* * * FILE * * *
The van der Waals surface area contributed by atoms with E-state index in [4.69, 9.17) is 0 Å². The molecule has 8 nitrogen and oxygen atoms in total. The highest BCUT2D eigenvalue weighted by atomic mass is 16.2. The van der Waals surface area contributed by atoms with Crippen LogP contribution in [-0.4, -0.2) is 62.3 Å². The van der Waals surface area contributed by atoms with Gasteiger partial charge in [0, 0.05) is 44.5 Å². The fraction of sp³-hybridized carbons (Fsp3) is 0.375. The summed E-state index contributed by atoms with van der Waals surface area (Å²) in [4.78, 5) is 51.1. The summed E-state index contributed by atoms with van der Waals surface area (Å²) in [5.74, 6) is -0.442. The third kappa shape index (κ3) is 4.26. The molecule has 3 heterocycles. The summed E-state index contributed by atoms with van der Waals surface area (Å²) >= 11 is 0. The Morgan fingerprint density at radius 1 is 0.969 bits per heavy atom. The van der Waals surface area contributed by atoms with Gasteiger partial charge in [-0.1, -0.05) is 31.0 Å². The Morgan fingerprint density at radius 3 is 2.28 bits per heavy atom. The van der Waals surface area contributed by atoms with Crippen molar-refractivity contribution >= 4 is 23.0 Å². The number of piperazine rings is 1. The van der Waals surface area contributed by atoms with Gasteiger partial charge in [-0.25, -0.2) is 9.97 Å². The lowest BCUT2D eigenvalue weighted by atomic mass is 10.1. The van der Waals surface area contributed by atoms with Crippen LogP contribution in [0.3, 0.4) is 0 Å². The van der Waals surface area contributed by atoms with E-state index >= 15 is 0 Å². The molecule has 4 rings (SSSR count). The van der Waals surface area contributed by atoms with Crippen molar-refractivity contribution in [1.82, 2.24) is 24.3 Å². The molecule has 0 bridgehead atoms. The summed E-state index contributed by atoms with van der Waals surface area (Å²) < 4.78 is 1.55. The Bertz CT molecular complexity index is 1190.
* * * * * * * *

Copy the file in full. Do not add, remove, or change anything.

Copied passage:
The van der Waals surface area contributed by atoms with E-state index in [4.69, 9.17) is 0 Å². The molecule has 8 nitrogen and oxygen atoms in total. The highest BCUT2D eigenvalue weighted by atomic mass is 16.2. The van der Waals surface area contributed by atoms with Crippen LogP contribution in [-0.4, -0.2) is 62.3 Å². The van der Waals surface area contributed by atoms with Gasteiger partial charge in [0, 0.05) is 44.5 Å². The fraction of sp³-hybridized carbons (Fsp3) is 0.375. The summed E-state index contributed by atoms with van der Waals surface area (Å²) in [4.78, 5) is 51.1. The summed E-state index contributed by atoms with van der Waals surface area (Å²) in [5.74, 6) is -0.442. The third kappa shape index (κ3) is 4.26. The molecule has 3 heterocycles. The summed E-state index contributed by atoms with van der Waals surface area (Å²) >= 11 is 0. The Morgan fingerprint density at radius 1 is 0.969 bits per heavy atom. The van der Waals surface area contributed by atoms with Gasteiger partial charge in [-0.1, -0.05) is 31.0 Å². The Morgan fingerprint density at radius 3 is 2.28 bits per heavy atom. The van der Waals surface area contributed by atoms with Crippen molar-refractivity contribution >= 4 is 23.0 Å². The number of piperazine rings is 1. The van der Waals surface area contributed by atoms with Gasteiger partial charge in [-0.25, -0.2) is 9.97 Å². The lowest BCUT2D eigenvalue weighted by atomic mass is 10.1. The van der Waals surface area contributed by atoms with Crippen LogP contribution in [0.3, 0.4) is 0 Å². The van der Waals surface area contributed by atoms with E-state index >= 15 is 0 Å². The molecule has 4 rings (SSSR count). The van der Waals surface area contributed by atoms with Crippen molar-refractivity contribution in [1.82, 2.24) is 24.3 Å². The molecule has 0 bridgehead atoms. The summed E-state index contributed by atoms with van der Waals surface area (Å²) < 4.78 is 1.55. The Bertz CT molecular complexity index is 1190.